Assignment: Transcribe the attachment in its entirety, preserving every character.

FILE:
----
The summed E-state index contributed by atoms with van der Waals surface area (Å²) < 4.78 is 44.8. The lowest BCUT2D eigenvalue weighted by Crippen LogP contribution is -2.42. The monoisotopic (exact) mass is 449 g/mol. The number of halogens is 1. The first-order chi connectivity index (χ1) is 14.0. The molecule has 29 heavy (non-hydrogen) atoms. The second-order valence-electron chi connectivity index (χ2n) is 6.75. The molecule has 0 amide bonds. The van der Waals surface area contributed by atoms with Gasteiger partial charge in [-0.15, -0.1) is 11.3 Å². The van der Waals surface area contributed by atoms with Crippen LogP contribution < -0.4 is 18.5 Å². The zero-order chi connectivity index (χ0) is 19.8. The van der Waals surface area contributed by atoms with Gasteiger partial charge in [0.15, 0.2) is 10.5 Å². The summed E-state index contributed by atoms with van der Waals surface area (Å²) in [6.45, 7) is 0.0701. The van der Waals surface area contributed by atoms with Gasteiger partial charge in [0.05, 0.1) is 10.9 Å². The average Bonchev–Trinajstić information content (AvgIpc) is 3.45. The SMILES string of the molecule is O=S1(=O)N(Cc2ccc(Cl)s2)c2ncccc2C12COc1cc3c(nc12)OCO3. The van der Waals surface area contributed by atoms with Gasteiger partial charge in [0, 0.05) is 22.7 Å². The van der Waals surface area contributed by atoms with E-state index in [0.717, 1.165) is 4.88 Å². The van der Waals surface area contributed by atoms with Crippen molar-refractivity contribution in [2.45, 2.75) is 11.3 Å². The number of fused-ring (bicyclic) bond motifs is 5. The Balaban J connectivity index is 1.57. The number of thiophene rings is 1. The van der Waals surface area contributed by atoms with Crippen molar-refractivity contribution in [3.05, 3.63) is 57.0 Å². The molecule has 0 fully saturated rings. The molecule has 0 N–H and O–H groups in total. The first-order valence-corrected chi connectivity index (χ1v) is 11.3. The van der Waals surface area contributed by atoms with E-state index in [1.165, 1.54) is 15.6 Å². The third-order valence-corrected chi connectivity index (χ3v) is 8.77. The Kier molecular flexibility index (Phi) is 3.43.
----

The summed E-state index contributed by atoms with van der Waals surface area (Å²) < 4.78 is 44.8. The lowest BCUT2D eigenvalue weighted by Crippen LogP contribution is -2.42. The monoisotopic (exact) mass is 449 g/mol. The number of halogens is 1. The first-order chi connectivity index (χ1) is 14.0. The molecule has 29 heavy (non-hydrogen) atoms. The second-order valence-electron chi connectivity index (χ2n) is 6.75. The molecule has 0 amide bonds. The van der Waals surface area contributed by atoms with Gasteiger partial charge in [-0.15, -0.1) is 11.3 Å². The van der Waals surface area contributed by atoms with Crippen LogP contribution < -0.4 is 18.5 Å². The zero-order chi connectivity index (χ0) is 19.8. The van der Waals surface area contributed by atoms with Gasteiger partial charge in [0.15, 0.2) is 10.5 Å². The summed E-state index contributed by atoms with van der Waals surface area (Å²) in [6.45, 7) is 0.0701. The van der Waals surface area contributed by atoms with Gasteiger partial charge in [0.05, 0.1) is 10.9 Å². The average Bonchev–Trinajstić information content (AvgIpc) is 3.45. The SMILES string of the molecule is O=S1(=O)N(Cc2ccc(Cl)s2)c2ncccc2C12COc1cc3c(nc12)OCO3. The van der Waals surface area contributed by atoms with Gasteiger partial charge in [0, 0.05) is 22.7 Å². The van der Waals surface area contributed by atoms with E-state index in [0.717, 1.165) is 4.88 Å². The van der Waals surface area contributed by atoms with Crippen molar-refractivity contribution in [2.45, 2.75) is 11.3 Å². The number of fused-ring (bicyclic) bond motifs is 5. The Balaban J connectivity index is 1.57. The number of thiophene rings is 1. The van der Waals surface area contributed by atoms with Crippen molar-refractivity contribution in [3.05, 3.63) is 57.0 Å². The molecule has 0 fully saturated rings. The molecule has 0 N–H and O–H groups in total. The first-order valence-corrected chi connectivity index (χ1v) is 11.3. The van der Waals surface area contributed by atoms with E-state index in [1.165, 1.54) is 15.6 Å². The third-order valence-corrected chi connectivity index (χ3v) is 8.77. The Kier molecular flexibility index (Phi) is 3.43.